Ants learnt farming 60 mn years ago; man 10,000 years back

New York, July 20 (IANS) Ants belonging to a South American group switched from a hunter-gatherer lifestyle to subsistence farming of fungi that grew on decomposing, woody plant matter some 55 to 60 million years ago, shortly after the dinosaurs died out, new research has found.

By contrast, humans began subsistence farming around 10,000 years ago, progressing to industrialised agriculture only in the past century.

The genes of the ant farmers and their fungal crops revealed a surprisingly ancient history of mutual adaptations, said the study published in the journal Nature Communications.

This evolutionary give-and-take led to some species — the leafcutter ants, for example — developing industrial-scale farming that surpasses human agriculture in its efficiency, the researchers said.

Much of the research on fungus-farming ants came from scientists working in Panama through the Smithsonian Tropical Research Institute, headquartered in Panama City, during the past 25 years.

The key chapters of the history of ant agriculture were written into the genes of both the insects and their crop fungi.

“The ants lost many genes when they committed to farming fungi,” said Jacobus Boomsma, Research Associate at Smithsonian Tropical Research Institute.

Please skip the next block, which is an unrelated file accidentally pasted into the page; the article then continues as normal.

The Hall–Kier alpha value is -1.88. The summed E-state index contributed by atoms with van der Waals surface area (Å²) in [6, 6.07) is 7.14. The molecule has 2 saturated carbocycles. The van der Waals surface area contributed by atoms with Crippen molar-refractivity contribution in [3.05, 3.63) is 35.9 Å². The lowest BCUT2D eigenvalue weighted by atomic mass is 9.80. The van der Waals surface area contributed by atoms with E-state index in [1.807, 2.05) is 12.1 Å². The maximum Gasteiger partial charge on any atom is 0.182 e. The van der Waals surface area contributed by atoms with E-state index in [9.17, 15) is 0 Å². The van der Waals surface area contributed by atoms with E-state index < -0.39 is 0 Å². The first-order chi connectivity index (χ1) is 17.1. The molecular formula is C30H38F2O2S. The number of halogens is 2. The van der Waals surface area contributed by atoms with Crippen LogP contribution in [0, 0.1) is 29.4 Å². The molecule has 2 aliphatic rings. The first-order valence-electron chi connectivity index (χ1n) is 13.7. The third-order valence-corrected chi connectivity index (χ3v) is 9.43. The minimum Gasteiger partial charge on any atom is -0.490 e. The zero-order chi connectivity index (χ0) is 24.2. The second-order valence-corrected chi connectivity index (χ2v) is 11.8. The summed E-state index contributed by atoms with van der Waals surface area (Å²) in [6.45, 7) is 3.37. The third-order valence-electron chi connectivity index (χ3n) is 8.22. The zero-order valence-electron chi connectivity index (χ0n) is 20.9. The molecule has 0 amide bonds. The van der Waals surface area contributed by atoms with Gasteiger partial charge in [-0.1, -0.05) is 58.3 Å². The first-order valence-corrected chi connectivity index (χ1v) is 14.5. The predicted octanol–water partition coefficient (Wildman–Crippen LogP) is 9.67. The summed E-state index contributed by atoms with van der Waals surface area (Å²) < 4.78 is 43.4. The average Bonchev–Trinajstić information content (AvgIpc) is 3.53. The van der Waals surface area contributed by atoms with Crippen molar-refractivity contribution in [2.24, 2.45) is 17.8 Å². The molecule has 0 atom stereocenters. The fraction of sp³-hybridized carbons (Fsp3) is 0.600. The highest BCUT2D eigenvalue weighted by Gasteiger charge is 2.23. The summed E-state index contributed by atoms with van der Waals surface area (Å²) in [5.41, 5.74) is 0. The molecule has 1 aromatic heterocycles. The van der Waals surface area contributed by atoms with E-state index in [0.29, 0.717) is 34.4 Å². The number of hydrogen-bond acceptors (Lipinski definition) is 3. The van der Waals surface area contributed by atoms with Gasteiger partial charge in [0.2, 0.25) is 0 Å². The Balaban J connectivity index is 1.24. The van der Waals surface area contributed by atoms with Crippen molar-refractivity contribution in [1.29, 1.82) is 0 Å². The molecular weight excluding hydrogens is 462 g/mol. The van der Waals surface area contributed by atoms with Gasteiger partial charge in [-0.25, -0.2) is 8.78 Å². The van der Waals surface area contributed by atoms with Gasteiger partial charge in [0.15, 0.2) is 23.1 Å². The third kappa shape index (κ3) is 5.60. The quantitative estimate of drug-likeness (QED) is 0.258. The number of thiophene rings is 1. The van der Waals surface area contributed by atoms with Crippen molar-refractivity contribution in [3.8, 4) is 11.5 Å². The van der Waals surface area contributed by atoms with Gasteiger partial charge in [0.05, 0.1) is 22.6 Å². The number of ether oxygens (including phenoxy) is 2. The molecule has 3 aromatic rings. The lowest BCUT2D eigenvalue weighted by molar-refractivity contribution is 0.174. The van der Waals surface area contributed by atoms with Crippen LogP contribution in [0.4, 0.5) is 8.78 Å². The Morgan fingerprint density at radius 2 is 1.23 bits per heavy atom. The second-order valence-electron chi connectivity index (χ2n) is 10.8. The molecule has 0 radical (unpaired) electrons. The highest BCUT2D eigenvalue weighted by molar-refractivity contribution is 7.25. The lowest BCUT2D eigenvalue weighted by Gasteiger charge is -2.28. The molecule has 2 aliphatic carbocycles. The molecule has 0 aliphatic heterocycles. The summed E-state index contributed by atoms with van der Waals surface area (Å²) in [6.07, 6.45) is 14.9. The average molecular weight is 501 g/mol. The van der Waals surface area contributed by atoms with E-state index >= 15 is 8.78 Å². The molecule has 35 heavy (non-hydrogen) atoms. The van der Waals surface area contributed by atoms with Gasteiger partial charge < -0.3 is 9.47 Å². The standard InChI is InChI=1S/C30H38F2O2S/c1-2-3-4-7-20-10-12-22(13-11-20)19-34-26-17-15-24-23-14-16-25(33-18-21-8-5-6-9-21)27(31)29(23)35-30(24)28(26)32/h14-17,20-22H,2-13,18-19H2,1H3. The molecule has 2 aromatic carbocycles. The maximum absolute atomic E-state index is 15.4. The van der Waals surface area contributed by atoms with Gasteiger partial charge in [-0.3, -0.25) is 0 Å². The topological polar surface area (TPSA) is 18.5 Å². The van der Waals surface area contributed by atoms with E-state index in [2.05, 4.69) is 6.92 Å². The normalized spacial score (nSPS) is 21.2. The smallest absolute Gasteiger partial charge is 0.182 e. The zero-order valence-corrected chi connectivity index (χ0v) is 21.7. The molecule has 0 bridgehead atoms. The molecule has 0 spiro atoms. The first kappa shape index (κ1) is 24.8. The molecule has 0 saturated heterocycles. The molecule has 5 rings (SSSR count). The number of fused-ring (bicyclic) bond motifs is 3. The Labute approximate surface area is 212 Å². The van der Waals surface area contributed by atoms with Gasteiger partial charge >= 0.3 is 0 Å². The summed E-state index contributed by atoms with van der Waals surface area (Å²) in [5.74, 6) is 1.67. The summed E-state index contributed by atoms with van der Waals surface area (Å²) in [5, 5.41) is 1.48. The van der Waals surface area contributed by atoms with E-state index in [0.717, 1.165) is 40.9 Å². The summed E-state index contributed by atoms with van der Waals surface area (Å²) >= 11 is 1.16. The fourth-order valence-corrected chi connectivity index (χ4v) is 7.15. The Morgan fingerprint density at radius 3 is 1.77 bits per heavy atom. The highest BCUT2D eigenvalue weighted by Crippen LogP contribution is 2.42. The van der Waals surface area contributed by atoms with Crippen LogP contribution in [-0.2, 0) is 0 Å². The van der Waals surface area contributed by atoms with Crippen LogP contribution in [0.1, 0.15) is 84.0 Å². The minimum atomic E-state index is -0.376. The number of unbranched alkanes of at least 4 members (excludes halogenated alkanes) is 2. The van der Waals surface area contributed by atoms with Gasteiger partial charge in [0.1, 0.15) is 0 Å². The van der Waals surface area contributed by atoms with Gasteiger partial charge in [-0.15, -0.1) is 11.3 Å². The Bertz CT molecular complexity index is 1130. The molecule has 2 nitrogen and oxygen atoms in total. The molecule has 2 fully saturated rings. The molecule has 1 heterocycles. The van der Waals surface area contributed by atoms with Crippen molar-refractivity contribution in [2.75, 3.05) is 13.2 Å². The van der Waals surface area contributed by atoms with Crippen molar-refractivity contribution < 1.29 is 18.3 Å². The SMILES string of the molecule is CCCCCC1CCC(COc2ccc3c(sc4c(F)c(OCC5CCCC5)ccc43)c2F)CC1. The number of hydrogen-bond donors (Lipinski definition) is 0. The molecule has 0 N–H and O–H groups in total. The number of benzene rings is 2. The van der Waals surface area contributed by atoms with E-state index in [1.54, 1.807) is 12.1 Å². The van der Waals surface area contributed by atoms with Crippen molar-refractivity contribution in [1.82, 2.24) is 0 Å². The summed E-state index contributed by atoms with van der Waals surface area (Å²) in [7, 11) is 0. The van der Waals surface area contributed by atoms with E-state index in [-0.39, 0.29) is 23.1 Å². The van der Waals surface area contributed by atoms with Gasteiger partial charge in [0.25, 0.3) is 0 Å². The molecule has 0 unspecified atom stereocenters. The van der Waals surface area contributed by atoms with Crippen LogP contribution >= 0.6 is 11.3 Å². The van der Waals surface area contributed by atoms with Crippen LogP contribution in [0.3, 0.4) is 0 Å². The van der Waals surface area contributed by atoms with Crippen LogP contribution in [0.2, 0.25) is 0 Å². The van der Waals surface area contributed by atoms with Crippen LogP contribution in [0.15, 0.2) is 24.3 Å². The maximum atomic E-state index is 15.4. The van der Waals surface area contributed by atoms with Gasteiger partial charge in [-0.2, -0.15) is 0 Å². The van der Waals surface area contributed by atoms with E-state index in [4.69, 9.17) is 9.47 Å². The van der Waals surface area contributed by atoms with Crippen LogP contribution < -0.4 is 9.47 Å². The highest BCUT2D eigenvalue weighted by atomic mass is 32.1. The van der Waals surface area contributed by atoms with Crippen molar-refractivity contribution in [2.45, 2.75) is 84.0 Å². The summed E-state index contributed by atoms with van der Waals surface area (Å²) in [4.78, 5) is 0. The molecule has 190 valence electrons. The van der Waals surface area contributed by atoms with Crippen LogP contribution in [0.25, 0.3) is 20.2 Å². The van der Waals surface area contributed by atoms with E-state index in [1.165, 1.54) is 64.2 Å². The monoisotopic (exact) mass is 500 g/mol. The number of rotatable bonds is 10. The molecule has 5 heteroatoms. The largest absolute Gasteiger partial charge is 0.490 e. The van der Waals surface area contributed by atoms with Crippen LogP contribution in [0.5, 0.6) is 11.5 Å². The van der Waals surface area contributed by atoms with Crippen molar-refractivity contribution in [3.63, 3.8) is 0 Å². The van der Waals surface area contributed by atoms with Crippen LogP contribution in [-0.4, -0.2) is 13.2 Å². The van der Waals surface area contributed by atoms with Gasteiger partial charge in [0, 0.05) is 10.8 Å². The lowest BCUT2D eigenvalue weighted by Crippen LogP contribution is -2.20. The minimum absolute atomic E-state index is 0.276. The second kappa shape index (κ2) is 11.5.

This tied the fate of the ants to their food — with the insects depending on the fungi for nutrients, and the fungi increasing their likelihood of survival if they produced more nutritious crop.

“It led to an evolutionary cascade of changes, unmatched by any other animal lineage studied so far,” Boomsma, who is also a biology professor at the University of Copenhagen in Denmark.

The researchers found that leafcutter ant species cut and sow their underground farms daily with fresh, green plant matter, cultivating a fully domesticated species of fungus on an industrial scale that can sustain colonies with up to millions of ants.

Put in human terms, Boomsma said, the leafcutter ants’ success is akin to people figuring out how to grow a single, all-purpose, disease-, pest- and drought-resistant superfood at an industrial scale, “by the time of the ancient Greek civilisation.”



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